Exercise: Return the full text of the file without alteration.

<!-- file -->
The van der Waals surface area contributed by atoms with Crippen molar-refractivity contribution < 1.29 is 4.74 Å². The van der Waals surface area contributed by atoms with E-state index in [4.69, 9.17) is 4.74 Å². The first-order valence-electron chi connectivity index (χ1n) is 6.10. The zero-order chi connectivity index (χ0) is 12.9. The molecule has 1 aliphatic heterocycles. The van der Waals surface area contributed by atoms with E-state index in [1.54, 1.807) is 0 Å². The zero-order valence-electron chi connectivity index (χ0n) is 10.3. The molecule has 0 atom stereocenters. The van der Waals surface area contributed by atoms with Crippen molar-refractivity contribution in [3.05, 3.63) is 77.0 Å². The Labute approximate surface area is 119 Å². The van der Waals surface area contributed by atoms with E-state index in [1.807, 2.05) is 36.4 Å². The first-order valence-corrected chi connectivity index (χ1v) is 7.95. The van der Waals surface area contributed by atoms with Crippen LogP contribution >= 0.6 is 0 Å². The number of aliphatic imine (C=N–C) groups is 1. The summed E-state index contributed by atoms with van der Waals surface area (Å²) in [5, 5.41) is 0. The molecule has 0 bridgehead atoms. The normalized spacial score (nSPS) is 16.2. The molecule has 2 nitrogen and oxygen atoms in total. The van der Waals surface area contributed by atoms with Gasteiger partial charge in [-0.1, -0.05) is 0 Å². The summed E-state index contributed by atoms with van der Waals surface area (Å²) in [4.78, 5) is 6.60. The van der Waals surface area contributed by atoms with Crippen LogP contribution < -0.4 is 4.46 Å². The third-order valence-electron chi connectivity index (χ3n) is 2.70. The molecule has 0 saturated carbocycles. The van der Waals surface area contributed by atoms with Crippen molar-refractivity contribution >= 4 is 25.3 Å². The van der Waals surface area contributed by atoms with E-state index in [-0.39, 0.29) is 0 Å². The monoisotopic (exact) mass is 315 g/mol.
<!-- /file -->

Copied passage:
The van der Waals surface area contributed by atoms with Crippen molar-refractivity contribution < 1.29 is 4.74 Å². The van der Waals surface area contributed by atoms with E-state index in [4.69, 9.17) is 4.74 Å². The first-order valence-electron chi connectivity index (χ1n) is 6.10. The zero-order chi connectivity index (χ0) is 12.9. The molecule has 1 aliphatic heterocycles. The van der Waals surface area contributed by atoms with E-state index in [1.54, 1.807) is 0 Å². The zero-order valence-electron chi connectivity index (χ0n) is 10.3. The molecule has 0 atom stereocenters. The van der Waals surface area contributed by atoms with Crippen molar-refractivity contribution in [3.05, 3.63) is 77.0 Å². The Labute approximate surface area is 119 Å². The van der Waals surface area contributed by atoms with E-state index in [1.807, 2.05) is 36.4 Å². The first-order valence-corrected chi connectivity index (χ1v) is 7.95. The van der Waals surface area contributed by atoms with Crippen LogP contribution >= 0.6 is 0 Å². The number of aliphatic imine (C=N–C) groups is 1. The summed E-state index contributed by atoms with van der Waals surface area (Å²) in [5, 5.41) is 0. The molecule has 0 bridgehead atoms. The normalized spacial score (nSPS) is 16.2. The molecule has 2 nitrogen and oxygen atoms in total. The van der Waals surface area contributed by atoms with Gasteiger partial charge in [-0.1, -0.05) is 0 Å². The summed E-state index contributed by atoms with van der Waals surface area (Å²) in [4.78, 5) is 6.60. The van der Waals surface area contributed by atoms with Crippen LogP contribution < -0.4 is 4.46 Å². The third-order valence-electron chi connectivity index (χ3n) is 2.70. The molecule has 0 saturated carbocycles. The van der Waals surface area contributed by atoms with Crippen molar-refractivity contribution >= 4 is 25.3 Å². The van der Waals surface area contributed by atoms with E-state index in [-0.39, 0.29) is 0 Å². The monoisotopic (exact) mass is 315 g/mol.